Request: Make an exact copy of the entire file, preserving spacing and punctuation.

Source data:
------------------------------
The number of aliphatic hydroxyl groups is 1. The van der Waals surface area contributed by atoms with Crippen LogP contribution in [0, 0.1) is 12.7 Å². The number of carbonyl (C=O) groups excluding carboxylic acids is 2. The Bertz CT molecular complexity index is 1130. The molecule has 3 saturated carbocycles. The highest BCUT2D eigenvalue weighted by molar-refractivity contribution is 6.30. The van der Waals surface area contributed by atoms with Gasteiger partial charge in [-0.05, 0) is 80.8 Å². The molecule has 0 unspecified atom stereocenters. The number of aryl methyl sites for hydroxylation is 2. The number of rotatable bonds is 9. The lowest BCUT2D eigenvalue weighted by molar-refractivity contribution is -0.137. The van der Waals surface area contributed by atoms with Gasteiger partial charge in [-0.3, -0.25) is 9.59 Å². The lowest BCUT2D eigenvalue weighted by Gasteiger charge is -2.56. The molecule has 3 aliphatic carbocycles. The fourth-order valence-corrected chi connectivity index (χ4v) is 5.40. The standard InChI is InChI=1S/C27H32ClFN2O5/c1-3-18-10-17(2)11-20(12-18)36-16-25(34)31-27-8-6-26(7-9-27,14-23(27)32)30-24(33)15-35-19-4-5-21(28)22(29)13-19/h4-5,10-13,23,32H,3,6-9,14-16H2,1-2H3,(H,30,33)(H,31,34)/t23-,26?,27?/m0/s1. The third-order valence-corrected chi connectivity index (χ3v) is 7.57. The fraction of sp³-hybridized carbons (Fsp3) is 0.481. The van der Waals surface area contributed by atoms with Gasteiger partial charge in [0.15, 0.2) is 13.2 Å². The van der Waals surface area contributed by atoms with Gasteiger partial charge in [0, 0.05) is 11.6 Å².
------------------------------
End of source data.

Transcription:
The number of aliphatic hydroxyl groups is 1. The van der Waals surface area contributed by atoms with Crippen LogP contribution in [0, 0.1) is 12.7 Å². The number of carbonyl (C=O) groups excluding carboxylic acids is 2. The Bertz CT molecular complexity index is 1130. The molecule has 3 saturated carbocycles. The highest BCUT2D eigenvalue weighted by molar-refractivity contribution is 6.30. The van der Waals surface area contributed by atoms with Gasteiger partial charge in [-0.05, 0) is 80.8 Å². The molecule has 0 unspecified atom stereocenters. The number of aryl methyl sites for hydroxylation is 2. The number of rotatable bonds is 9. The lowest BCUT2D eigenvalue weighted by molar-refractivity contribution is -0.137. The van der Waals surface area contributed by atoms with Gasteiger partial charge in [-0.3, -0.25) is 9.59 Å². The lowest BCUT2D eigenvalue weighted by Gasteiger charge is -2.56. The molecule has 3 aliphatic carbocycles. The fourth-order valence-corrected chi connectivity index (χ4v) is 5.40. The standard InChI is InChI=1S/C27H32ClFN2O5/c1-3-18-10-17(2)11-20(12-18)36-16-25(34)31-27-8-6-26(7-9-27,14-23(27)32)30-24(33)15-35-19-4-5-21(28)22(29)13-19/h4-5,10-13,23,32H,3,6-9,14-16H2,1-2H3,(H,30,33)(H,31,34)/t23-,26?,27?/m0/s1. The third-order valence-corrected chi connectivity index (χ3v) is 7.57. The fraction of sp³-hybridized carbons (Fsp3) is 0.481. The van der Waals surface area contributed by atoms with Gasteiger partial charge in [0.15, 0.2) is 13.2 Å². The van der Waals surface area contributed by atoms with Gasteiger partial charge in [0, 0.05) is 11.6 Å².